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rootkit removal

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#1 kumi1


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Posted 26 October 2010 - 12:47 PM

my windows xp computer is infected with a file that norton finds (only in safe mode) and identifies as "backdoor.tidserv.l!inf" -- norton says it has to be a manual fix. what i have done so far:
1. followed norton's instructions, turned off windows xp system restore, ran norton -- it found nothing when not in safe mode
2. ran again in safe mode and it found the file again
3. followed the path to the infected file: c:\Windows\system32\drivers\serial.sys, and deleted it (per some advice on the web -- i'm not using the serial port anyway)
but the issue is still there -- can't send/receive mail via outlook (error message: Task ... reported error (0x80040900) : 'The server name you entered cannot be found on the network (it might be down temporarily). Verify that you are online and that the server name is correct.' can't run spybot, can't update java (removed per earlier advice), and websites either don't appear or redirect.
Any advice on removing this?

Edited by hamluis, 26 October 2010 - 01:01 PM.
Moved from XP forum to Am I Infected ~Hamluis.

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#2 quietman7


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Posted 26 October 2010 - 01:48 PM

IMPORTANT NOTE: Backdoor.Tidserv!inf is a detection for system files infected by Backdoor.Tidserv

TDSS, TDL3/TDL4 is the third and fourth generation of TDSS which uses rootkit technology to hide itself on a system by infecting system files/drivers like atapi.sys which is a common target because it loads early during the boot process and is difficult to detect. Newer varinats, however, can target a number of other legitimate drivers in the Windows drivers folder. Common symptoms/signs of this infection include:
  • Google search results redirected as TDL3 modifies DNS query results.
  • Infected (patched/forged) files in the Windows drivers folder.
  • Slowness of the computer and poor performance.
  • Multiple instances of IEXPLORE.exe in Task Manager.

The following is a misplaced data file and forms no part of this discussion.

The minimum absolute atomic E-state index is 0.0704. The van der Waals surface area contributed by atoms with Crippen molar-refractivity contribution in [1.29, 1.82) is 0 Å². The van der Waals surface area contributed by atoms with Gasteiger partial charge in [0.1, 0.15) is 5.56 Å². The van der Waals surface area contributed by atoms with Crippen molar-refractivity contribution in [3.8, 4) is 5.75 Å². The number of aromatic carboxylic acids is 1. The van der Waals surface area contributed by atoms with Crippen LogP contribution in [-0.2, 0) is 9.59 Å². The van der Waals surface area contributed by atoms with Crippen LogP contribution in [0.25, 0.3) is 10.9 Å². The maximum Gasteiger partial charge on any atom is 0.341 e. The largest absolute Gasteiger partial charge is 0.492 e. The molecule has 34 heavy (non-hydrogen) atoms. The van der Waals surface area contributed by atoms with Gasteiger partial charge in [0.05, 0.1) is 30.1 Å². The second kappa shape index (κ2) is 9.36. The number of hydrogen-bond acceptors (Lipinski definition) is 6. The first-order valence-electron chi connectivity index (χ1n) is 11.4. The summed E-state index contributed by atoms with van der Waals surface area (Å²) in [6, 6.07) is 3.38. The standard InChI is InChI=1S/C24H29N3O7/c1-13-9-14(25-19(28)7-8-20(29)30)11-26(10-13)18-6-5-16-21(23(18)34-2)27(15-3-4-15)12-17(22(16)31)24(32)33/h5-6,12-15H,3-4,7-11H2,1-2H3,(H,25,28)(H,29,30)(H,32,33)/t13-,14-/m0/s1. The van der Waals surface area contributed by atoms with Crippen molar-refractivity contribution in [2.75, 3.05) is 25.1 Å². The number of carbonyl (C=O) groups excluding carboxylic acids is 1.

• Internet Explorer opens on its own.
  • BSODs as described in this article.
For more specific analysis and explanation of the infection, please refer to: TDL3: The Rootkit of All Evil?

Rootkits, backdoor Trojans, Botnets, and IRCBots are very dangerous because they compromise system integrity by making changes that allow it to be used by the attacker for malicious purposes. Rootkits are used by backdoor Trojans to conceal its presence (hide from view) in order to prevent detection of an attacker's software and make removal more difficult. Many rootkits can hook into the Windows 32-bit kernel, and patch several APIs to hide new registry keys and files they install. They can disable your anti-virus and security tools to prevent detection and removal. Remote attackers use backdoors as a means of accessing and taking control of a computer that bypasses security mechanisms. This type of exploit allows them to steal sensitive information like passwords, personal and financial data which is then sent back to the hacker.

Many experts in the security community believe that once infected with this type of malware, the best course of action is to wipe the drive clean, reformat and reinstall the OS. Please read:

Whenever a system has been compromised by a backdoor payload, it is impossible to know if or how much the backdoor has been used to affect your system...There are only a few ways to return a compromised system to a confident security configuration. These include:
• Reimaging the system
• Restoring the entire system using a full system backup from before the backdoor infection
• Reformatting and reinstalling the system

Backdoors and What They Mean to You

This is what Jesper M. Johansson at Microsoft TechNet has to say: Help: I Got Hacked. Now What Do I Do?.

The only way to clean a compromised system is to flatten and rebuild. That’s right. If you have a system that has been completely compromised, the only thing you can do is to flatten the system (reformat the system disk) and rebuild it from scratch (reinstall Windows and your applications).

Should you decide not to follow that advice, we will do our best to help clean the computer of any infections but we cannot guarantee it to be trustworthy or that the removal will be successful. If you wish to proceed, please do the following.

Please follow these instructions: How to remove Google Redirects or the TDSS, TDL3, Alureon rootkit using TDSSKiller
  • Double-click on TDSSKiller.exe to run the tool for known TDSS variants.
    Vista/Windows 7 users right-click and select Run As Administrator.
  • When the program opens, click the Start Scan button.
  • If malicious objects are found, they will show in the Scan results - Select action for found objects and offer three options.
  • Ensure Cure is selected, then click Continue > Reboot now to finish the cleaning process. <- Important!!
    Note: If 'Suspicious' objects are detected, you will be given the option to Skip or Quarantine. Skip will be the default selection.
  • A log file named TDSSKiller_version_date_time_log.txt will be created and saved to the root directory (usually Local Disk C:).
  • Copy and paste the contents of that file in your next reply.
-- For any files detected as 'Suspicious' (except those identified as Forged to be cured after reboot) get a second opinion by submitting to Jotti's virusscan or VirusTotal. In the "File to upload & scan" box, browse to the location of the suspicious file and submit (upload) it for scanning/analysis.

Step 9 recommends that you scan your computer using MalwareBytes to remove any traces that may still be present. If you performed that step, please post the complete results of your scan for review.
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